PAP: Top task is leadership renewal

PAP: Activists say that the involvement of under-35-year-olds in newer technologies, like social media campaigning, was integral to the party's win. WP: There are rumblings of discontent among some segments of the party over the leadership's apparent
PAP: Activists say that the involvement of under-35-year-olds in newer technologies, like social media campaigning, was integral to the party's win. WP: There are rumblings of discontent among some segments of the party over the leadership's apparent preference for newer faces.PHOTO: ST FILE

Top task is leadership renewal

As the dust settles on its election victory, the top task for the People's Action Party (PAP) is to prepare its next generation of leaders and move them into place.

Leadership renewal was a key thrust of Prime Minister Lee Hsien Loong's messages during the nine-day campaign. Now, all eyes are on who will be named when he announces his new Cabinet in the week ahead.

Mr Lee had urged Singaporeans to vote for him and his team. And they did, with the PAP winning an unexpected 69.9 per cent of the vote share.


With the refreshed mandate, PM Lee must firm up the leadership for the next transition by 2020.

So, who is the fourth-generation leadership likely to comprise?

As the dust settles on GE 2015, Insight looks at what lies ahead for the PAP, which got its strongest mandate since 2001, as well as what's next for the opposition.

Political observers expect to see several newbies who featured heavily during the campaign. Indeed, at a lunchtime election rally, PM Lee identified Mr Ng Chee Meng, Mr Ong Ye Kung, Mr Chee Hong Tat and Mr Amrin Amin as potential leaders.

As former Nominated MP Zulkifli Baharudin puts it: "If he named them, it is a sure sign that these new MPs will be given portfolios so as to test them. He must have given much thought to even suggest these names during the elections, especially against a background of a tight campaign."

Institute of Policy Studies' Dr Gillian Koh expects at least half to be named acting ministers, with the rest becoming junior ministers.

This would be in line with the Class of 2011 who form the nucleus of the fourth-generation leadership: Following that election, Mr Heng Swee Keat, at age 50, made it to full minister. Mr Chan Chun Sing was appointed an acting minister, while Mr Tan Chuan-Jin and Mr Lawrence Wong became ministers of state, before moving up to be acting ministers a year later. All four are now full-fledged ministers.

History suggests that speed matters. Those who make it to the highest levels of Singapore's political leadership have some things in common: They are identified very early and given a lot to do.

Out of nearly 40 Cabinet ministers since the 1970s, those who rose to the very pinnacle first became full ministers typically in under three years, the fastest among their cohorts, and were given key roles.

Emeritus Senior Minister Goh Chok Tong entered politics in 1976, and was made full minister in 1979. PM Lee entered politics in 1984, was tasked to head an Economic Committee in 1985, and was made full minister in 1987.

Adding to the urgency of renewal is that the next round of leaders must evolve more quickly. PM Lee fought five elections before taking office in 2004, at 52. His successor will not have that benefit. Mr Lee, 63, has said he hoped not to continue as PM beyond the age of 70.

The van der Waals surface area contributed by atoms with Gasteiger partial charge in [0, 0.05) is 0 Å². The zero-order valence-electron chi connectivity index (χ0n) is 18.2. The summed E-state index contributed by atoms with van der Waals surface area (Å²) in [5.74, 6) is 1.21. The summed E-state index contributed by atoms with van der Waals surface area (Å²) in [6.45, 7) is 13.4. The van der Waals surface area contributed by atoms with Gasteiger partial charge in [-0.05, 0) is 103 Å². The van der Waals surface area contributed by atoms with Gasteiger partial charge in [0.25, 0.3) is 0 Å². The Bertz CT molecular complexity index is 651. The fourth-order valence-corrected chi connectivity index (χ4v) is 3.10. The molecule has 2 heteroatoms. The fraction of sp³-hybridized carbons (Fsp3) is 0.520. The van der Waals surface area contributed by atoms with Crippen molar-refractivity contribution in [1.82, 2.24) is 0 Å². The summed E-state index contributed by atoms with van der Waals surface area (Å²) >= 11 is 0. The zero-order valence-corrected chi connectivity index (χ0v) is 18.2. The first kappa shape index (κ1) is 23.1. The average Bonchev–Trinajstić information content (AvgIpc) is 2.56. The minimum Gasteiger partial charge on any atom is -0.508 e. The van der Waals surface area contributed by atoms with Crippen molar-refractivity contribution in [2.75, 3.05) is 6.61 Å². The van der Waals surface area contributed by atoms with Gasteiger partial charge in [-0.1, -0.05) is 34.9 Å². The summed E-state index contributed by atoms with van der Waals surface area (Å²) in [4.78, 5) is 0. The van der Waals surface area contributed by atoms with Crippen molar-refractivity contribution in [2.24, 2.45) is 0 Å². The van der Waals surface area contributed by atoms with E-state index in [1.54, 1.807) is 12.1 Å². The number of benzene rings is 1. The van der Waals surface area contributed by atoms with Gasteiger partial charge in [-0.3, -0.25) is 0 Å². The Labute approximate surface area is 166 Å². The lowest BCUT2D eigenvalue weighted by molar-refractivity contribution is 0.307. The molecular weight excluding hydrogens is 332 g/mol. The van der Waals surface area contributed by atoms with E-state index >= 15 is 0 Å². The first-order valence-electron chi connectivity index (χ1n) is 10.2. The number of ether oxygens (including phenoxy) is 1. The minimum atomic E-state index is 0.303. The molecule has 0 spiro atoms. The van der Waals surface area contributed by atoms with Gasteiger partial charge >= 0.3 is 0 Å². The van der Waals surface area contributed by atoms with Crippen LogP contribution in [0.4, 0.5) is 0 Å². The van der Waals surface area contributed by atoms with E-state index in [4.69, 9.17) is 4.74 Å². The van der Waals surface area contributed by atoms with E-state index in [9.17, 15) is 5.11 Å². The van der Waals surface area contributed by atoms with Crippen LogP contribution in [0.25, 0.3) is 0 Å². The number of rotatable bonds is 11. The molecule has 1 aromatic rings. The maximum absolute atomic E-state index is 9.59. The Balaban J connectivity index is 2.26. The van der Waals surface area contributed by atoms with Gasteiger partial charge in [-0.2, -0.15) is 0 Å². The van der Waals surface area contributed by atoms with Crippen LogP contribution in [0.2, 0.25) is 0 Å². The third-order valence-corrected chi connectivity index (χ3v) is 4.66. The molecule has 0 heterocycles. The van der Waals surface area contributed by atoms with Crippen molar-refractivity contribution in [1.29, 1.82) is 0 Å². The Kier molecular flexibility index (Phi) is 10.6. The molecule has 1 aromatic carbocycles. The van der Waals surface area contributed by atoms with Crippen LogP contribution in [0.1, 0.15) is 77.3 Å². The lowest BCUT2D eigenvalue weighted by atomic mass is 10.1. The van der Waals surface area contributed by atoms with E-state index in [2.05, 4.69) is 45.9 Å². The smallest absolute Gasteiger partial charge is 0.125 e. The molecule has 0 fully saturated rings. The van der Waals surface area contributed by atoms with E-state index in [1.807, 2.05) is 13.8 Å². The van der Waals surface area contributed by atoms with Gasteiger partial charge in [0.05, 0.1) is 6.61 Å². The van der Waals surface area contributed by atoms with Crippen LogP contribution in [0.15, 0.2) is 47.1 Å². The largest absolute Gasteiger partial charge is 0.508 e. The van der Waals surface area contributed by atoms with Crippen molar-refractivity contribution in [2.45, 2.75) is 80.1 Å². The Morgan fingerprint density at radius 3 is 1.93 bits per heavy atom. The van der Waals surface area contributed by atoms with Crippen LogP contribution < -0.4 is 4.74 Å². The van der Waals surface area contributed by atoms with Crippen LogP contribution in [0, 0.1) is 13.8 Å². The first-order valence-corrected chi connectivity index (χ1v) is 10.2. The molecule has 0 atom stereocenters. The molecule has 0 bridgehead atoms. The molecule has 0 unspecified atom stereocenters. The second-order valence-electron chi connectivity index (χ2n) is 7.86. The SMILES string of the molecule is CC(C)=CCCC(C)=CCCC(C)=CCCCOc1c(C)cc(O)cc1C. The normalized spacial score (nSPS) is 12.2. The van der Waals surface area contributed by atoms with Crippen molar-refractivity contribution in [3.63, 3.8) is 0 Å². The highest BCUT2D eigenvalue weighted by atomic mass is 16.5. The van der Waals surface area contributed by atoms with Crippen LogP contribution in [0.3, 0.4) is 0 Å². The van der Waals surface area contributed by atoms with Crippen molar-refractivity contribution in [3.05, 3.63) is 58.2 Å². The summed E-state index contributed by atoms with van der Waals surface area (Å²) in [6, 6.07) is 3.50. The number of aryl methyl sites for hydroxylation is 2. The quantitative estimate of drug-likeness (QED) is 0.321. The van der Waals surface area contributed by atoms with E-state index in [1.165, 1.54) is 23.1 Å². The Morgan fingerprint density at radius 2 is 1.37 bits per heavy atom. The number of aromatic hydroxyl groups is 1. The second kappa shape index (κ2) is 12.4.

Dr Koh believes his potential successor will become deputy prime minister within this term.


But veteran MP Inderjit Singh, who retired at the latest election, thinks the next generation is already disadvantaged by the shorter run-up.

"It would have been ideal if some of the ministers and potential PM came in during the 2006 elections and spent at least a term as an MP before taking any ministerial position," he tells Insight. "The biggest challenge for all the new ministers and the future leadership is the lack of ground experience as most of the named leaders come from what are considered the 'elites' of society, who had accelerated careers in the civil service or the military."

Among the four names Mr Lee mentioned, only Mr Amrin, a lawyer, bucks the trend. Mr Ng is the highest-ranking military man to enter politics, while Mr Ong and Mr Chee were high-flying civil servants. The challenge is for these potential ministers, especially whoever emerges as likely prime minister, to display "the ability to connect with stakeholders, find the opportunities to stamp their mark and improve areas of public policy", Dr Koh says.

 The lack of experience could be tempered by the promotion of second ministers to full-fledged positions in the next reshuffle, points out Mr Zulkifli. With more senior ministers still in Parliament, they can help with the transition, he adds.

Leadership renewal is not just restricted to the highest echelons - it is expected to trickle down to party branches as well. Activists tell Insight that younger branch secretaries and the involvement of those under-35 in newer technologies, like social media campaigning, were integral to the PAP's strong election win.

Still, the main focus is on who will be the next prime minister. Mr Inderjit says: "Now that we don't have Lee Kuan Yew to help the new leader any more, a clear-cut successor is important. But it's also important for the PAP that their choice of successor gets the full support of all the ministers and MPs. And so it is important that he or she stands out very clearly."

A version of this article appeared in the print edition of The Sunday Times on September 20, 2015, with the headline 'What's next for the PAP Top task is leadership renewal'. Print Edition | Subscribe